Discrimination in UK Housing: Tenant Rights

Author: Rent Guarantor

08/09/2020

Being discriminated against by your Landlord/Estate Agent is never a situation any tenant wants to find themselves in. However, it is important to be brushed up on the lingo and legislation involved when it comes to discrimination and be able to make an informed decision as to whether you have a legitimate case.

 What is Discrimination?

As stated online a Landlord could theoretically be accused of discrimination if they refuse to rent to someone for a specific reason such as:

  • Age
  • Race
  • Sex
  • Gender Identity
  • Sexual Orientation
  • Marital Status
  • Disability
  • Religion
  • Pregnancy

Sadly, a Landlord does not always need to give their reasoning for deciding whether or not to accept a rental application so it’s not always easy to confirm whether discrimination has occurred.

However, if you are already living in the property, the citizens advice website has plenty of information regarding housing discrimination and advises that the main part of legislation that covers discrimination in housing is the Equality Act 2010 – Part 4. However, renters should be aware that not every housing situation is covered by this such as local councils, holiday homes or university accommodation.

Nonetheless, if you are living within a property and experiencing issues, and in the worst instances facing eviction, due to what you believe is discrimination then it is always something you should look into.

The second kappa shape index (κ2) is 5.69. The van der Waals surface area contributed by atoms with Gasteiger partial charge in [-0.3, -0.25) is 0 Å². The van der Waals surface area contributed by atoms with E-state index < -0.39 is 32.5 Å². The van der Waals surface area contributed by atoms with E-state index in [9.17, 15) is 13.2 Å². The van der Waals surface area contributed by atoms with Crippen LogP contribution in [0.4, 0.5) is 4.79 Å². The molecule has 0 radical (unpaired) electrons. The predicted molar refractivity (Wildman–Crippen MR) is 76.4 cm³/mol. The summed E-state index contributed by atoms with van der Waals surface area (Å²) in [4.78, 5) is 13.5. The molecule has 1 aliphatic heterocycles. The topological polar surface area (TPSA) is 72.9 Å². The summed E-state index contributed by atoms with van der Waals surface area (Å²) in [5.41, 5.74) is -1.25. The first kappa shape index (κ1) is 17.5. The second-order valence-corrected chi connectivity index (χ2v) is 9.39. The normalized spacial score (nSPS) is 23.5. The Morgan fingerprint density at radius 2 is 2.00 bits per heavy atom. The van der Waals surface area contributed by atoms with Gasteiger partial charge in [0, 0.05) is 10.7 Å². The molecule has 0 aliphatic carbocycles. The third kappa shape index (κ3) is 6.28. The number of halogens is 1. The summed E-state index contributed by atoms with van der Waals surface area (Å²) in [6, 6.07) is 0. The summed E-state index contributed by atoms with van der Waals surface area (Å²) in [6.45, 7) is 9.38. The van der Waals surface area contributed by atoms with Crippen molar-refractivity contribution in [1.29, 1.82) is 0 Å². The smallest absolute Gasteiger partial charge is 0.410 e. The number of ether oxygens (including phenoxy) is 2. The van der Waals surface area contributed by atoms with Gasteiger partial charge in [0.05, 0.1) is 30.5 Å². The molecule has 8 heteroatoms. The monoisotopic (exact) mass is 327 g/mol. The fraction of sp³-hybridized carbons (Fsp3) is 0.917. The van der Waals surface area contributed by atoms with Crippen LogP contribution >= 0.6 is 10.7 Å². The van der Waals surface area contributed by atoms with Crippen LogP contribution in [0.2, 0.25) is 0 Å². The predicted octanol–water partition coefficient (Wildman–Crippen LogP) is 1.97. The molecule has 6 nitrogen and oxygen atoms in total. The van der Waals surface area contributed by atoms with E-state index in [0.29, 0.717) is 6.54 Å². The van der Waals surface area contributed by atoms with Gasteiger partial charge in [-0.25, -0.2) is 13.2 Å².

It is also worth noting that in July of this year as reported by the BBC it became illegal to advertise a rental property as ‘No DSS’. This now means that Landlords/Estate Agents are unable to discriminate against tenants that apply for housing and are in receipt of benefits.

What Does Discrimination Mean for a Guarantor?

As also explained on the citizens advice website a Guarantor is only liable for what the agreement they sign says. Usually this will be any unpaid rent or malicious damage to the property and wouldn’t mention anything specifically regarding discrimination.

Therefore, usually the best move will be, for you, the tenant, to leave the property if you feel as though you are being discriminated against and surrender the tenancy. This will then bring any Guarantor agreement to an end and ensure that they are no longer liable for any unpaid rent.

Overall, discrimination in UK housing can sadly still be a problem in today's society. However, by ensuring that you know your rights and the legislation that can protect you this should never end up being the case. If you are a Guarantor of a tenant who feels as though they are being discriminated against you should check the agreement you have signed to confirm your responsibilities. You are then informed if the tenant chooses to stay and challenge the issue or leave and surrender the property.

Disclaimer: Rent Guarantor is not qualified to give legal or financial advice. Any information shared in the above blog is an opinion based on personal experiences within the property rental sector, and should never be construed as legal or professional advice.